Sunday, October 23, 2011

Fruit of the Arab Spring: Tunisia Votes & Libya Declares 'Liberation'

History will remember this day as one in which the revolutionaries of the Arab Spring took one of their biggest leaps towards freedom and democracy.

For Tunisia, the birthplace of the uprisings and reforms that swept across North Africa and the Middle East, voters turned out in en masse to cast ballots for a 217-person assembly that will forge a new government and constitution.

For Libya, the day marked the official declaration of liberation by the Transitional National Council and the freedom fighters who ousted the regime of Moammar Gadhafi.

An estimated two-thirds of eligible voters in Tunisia cast ballots 10 months after street vender Mohamed Bouazizi, 26, doused himself with a flammable liquid, set himself ablaze in Sidi Bouzid and triggered the unprecedented and thriving freedom movement. 

The breaking point came Dec. 17, 2010 for Bouazizi, when a policewoman unlawfully confiscated his vegetable cart and produce in the city located 190 miles south of Tunis.

His self-immolation triggered street protests across the country that were met with a heavy-handed response by President Zine el Abidine Ben Ali's security forces and secret police.

The thirst for freedom only grew for the Tunisian people, who were already plagued with poor wages, lousy living conditions and out-of-control inflation.

Bouazizi suffered and eventually died on Jan. 4 2011. Ali was toppled 10 days later.

"I congratulate the millions of Tunisians who voted in the first democratic elections to take place in the country that changed the course of history and began the Arab Spring," President Obama said in a statement.

"Just as so many Tunisian citizens protested peacefully in streets and squares to claim their rights, today they stood in lines and cast their votes to determine their own future," Obama said.

Conditions were not much better for the Libyan middle class, even with an ocean of oil under their desert country. Gadhafi used the excessive profits to fill the treasuries of his family, his henchmen and African despots who had pledged their allegiance.

But backed by the most powerful coalition air force and navy on the planet, the revolutionaries were transformed by foreign military advisers from a rag-tag band of spirited, but ill-trained and equipped fighters into a force able to execute one of the most impressive offensives in modern history.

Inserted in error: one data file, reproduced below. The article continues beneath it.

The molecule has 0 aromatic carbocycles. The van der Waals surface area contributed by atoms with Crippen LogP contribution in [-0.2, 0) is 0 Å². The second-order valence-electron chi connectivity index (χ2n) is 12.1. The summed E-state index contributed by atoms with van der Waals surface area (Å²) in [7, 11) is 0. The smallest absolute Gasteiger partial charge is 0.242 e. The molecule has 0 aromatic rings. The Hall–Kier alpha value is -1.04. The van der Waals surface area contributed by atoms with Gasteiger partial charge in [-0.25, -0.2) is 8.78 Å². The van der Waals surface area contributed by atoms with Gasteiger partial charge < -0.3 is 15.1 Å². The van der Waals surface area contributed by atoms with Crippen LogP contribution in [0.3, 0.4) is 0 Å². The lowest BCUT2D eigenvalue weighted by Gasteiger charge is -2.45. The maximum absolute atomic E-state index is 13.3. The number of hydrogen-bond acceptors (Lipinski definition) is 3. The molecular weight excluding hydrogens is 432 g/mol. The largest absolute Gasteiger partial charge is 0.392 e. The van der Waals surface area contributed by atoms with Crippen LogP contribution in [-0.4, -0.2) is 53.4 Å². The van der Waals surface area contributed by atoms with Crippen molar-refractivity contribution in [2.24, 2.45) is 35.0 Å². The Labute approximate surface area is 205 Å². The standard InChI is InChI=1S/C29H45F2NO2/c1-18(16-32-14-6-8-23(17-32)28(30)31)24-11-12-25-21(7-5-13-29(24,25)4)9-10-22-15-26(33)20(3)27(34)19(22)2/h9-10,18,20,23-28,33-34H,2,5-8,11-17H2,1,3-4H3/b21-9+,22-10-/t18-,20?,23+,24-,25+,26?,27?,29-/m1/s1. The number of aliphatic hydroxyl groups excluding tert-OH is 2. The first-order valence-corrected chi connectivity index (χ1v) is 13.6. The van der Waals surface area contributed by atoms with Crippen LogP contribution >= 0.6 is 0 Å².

Like Tunisia, the new Libya presents the potential for democratic reform and freedom from tyranny. The TNC has vowed to embrace reform as it seeks to rebuild its nation.

"The transitional authorities can build on this movement by promoting reconciliation and respect for human rights across Libyan society, while helping to prevent reprisals and ensuring the justice and due process that the Libyan people expect and deserve," Secretary of State Hillary Clinton said in a statement.

"The path to democracy is a long-term process that requires the participation of all Libyans," Clinton added.

It is very, very early to predict how the freedom movement will continue to play out, but the path that the revolution has taken shows signs that Bouazizi's extreme form of protest and ultimate sacrifice was not for nothing.

Friday, October 21, 2011

Gadhafi's Demise: The Drone, the Mirage and the Unknown Gunman

As the fog of war slowly lifts in Libya, it still is not clear how exactly Moammar Gadhafi died Thursday while trying to flee his hometown of Sirte in a conspicuous convoy of about 100 vehicles.

What is known, thanks to confirmations today out of Washington and Paris, is that an American Predator drone teamed up with a French Mirage 2000 fighter jet to halt the convey and send its passengers scrambling, including Gadhafi.

Both the Predator and Mirage fired on the convoy, striking at least two vehicles. As videos and photos show, Gadhafi was wounded in those strikes, but was very much alive after he ran and hid in a roadside storm drain.

Revolutionary forces quickly hunted down the men who ran from their vehicles, finding several, including Gadhafi, down the drain.

Video and still photos show Gadhafi being roughed-up, but still alive in the revolutionary fighters' custody. A short while later, he was dead apparently the victim of a gunshot wound to the head, and, according to some reports, his chest and stomach, as well.

In Geneva, Rupert Colville, a spokesman for the U.N. High Commissioner for Human Rights, said the images "are very disturbing" because they suggest Gadhafi was killed after he was captured.

"We believe there is a need for an investigation," Colville said. "More details are needed to ascertain whether he was killed in some form of fighting or was executed after his capture."

So far there is no great rush by the governments in Tripoli, Washington, Paris, London, Ottawa or Istanbul to make a big deal of the details of the death of Gadhafi, whose body was put on ice in Misurata while people decide what to do with his remains.

Instead, the more universal sentiment from the revolutionary government, NATO members and their allies is that, for Gadhafi, the Arab Spring is over and the world is better off without him.

Thursday, October 20, 2011

Gadhafi Reported Captured and Dead Near Sirte

Moammar Gadhafi was killed this morning, possibly while trying to flee his hometown Sirte when NATO warplanes attacked his convey, Reuters is reporting.

There are also reports that Gadhafi was only wounded and remains alive in the custody of revolutionary forces.